That's damaged goods.

OH, YEAH. That's damaged goods.

So now we must quickly switch historical analogies to plumb the true good fortune of Conan O'Brien.

Press reports say
negotiations are being "finalized" to pay Conan $30 million to leave The Tonight Show so Leno can take it back. Imagine it this way -- not only is Conan getting a coveted spot in a lifeboat while the crew of the Titanic is otherwise occupied rearranging the deckchairs, he's getting $30 million for the privilege of saving his own ass.

All because he had the guts to say "NUTS!"

Wednesday, January 13, 2010

The fo' 'ho'-men of NBC's apocalypse

The sharp analytical minds of Conan O'Brien's writing staff at The Tonight Show may have come up with the best explanation yet of the fine mess NBC has gotten itself into.

Think of the network's suits as favoring something a little "louder" than Brooks Brothers or Armani. Add a little extra bling to go with the Rolexes. Throw in some oversized chapeaus.

And don't forget the fur coats and Cadillacs in this action-packed milieu where "management" sweet talks the fresh talent, the veteran talent is expected to produce, many Benjamins change hands, and everybody will get screwed sooner or later.

WELL, everybody will get screwed until Pam Grier shows up -- in a clever "Conan O'Brien" disguise, no less -- to whoop some serious pimp-daddy ass and try to rescue the desperate old ho who's seen better days and will do anything to avoid being dumped at the Bide-a-Wee Courts with a cap in the . . . assets.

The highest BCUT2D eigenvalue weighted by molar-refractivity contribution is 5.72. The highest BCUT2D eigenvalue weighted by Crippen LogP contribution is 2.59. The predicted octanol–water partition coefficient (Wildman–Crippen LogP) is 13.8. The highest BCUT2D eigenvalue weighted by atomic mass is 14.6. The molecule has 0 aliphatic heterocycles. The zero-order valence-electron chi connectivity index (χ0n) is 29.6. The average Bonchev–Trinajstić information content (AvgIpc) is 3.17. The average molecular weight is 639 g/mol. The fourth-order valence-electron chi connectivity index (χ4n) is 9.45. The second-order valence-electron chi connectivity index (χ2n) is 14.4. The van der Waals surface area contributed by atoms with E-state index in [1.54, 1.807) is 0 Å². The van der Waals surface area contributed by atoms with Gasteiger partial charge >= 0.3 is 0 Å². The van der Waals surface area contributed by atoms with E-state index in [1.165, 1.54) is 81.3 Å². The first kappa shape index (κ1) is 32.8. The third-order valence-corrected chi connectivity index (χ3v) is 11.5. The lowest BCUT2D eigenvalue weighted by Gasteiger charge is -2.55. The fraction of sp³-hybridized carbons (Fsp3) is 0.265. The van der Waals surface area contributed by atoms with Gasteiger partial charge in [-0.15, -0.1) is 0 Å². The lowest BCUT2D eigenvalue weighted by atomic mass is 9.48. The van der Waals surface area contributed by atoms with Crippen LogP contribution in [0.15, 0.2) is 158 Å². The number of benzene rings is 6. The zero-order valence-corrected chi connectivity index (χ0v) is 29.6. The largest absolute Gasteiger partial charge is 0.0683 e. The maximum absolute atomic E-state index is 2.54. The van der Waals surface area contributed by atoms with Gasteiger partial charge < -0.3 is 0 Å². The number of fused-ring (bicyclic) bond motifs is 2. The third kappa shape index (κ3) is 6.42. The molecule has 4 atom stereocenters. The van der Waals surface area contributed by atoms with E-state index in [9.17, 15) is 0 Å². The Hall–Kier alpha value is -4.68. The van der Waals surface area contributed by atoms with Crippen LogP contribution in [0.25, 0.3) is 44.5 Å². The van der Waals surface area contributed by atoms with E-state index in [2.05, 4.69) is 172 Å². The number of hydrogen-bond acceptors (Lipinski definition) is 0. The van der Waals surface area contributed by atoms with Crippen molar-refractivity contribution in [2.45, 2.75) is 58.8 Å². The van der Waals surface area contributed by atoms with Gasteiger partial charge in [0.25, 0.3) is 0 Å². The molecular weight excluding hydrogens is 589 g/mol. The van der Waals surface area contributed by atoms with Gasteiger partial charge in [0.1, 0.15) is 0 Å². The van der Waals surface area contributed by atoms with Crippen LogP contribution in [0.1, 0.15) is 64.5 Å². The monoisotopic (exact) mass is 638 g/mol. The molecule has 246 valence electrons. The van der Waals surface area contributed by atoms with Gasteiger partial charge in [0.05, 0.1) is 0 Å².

The New York Times picks up the plot line in this peacock-network remake of Foxy Brown:

Less than a week after NBC told him it intended to move his “Tonight Show” to a new time, 12:05 a.m., Mr. O’Brien said he would not agree to what he considered a demotion for the institution of “The Tonight Show” — and his own career — by going along with the network’s plan to push him back a half-hour to make room for his most recent predecessor, Jay Leno.

Mr. O’Brien’s statement Tuesday said that he so respected the institution of “The Tonight Show” that he could not participate in what “I honestly believe is its destruction.”

Pointedly, Mr. O’Brien did not resign or indicate he would not show up for work. But an executive at the network who declined to be identified because of continuing negotiations said that Mr. O’Brien would leave once a financial settlement was reached.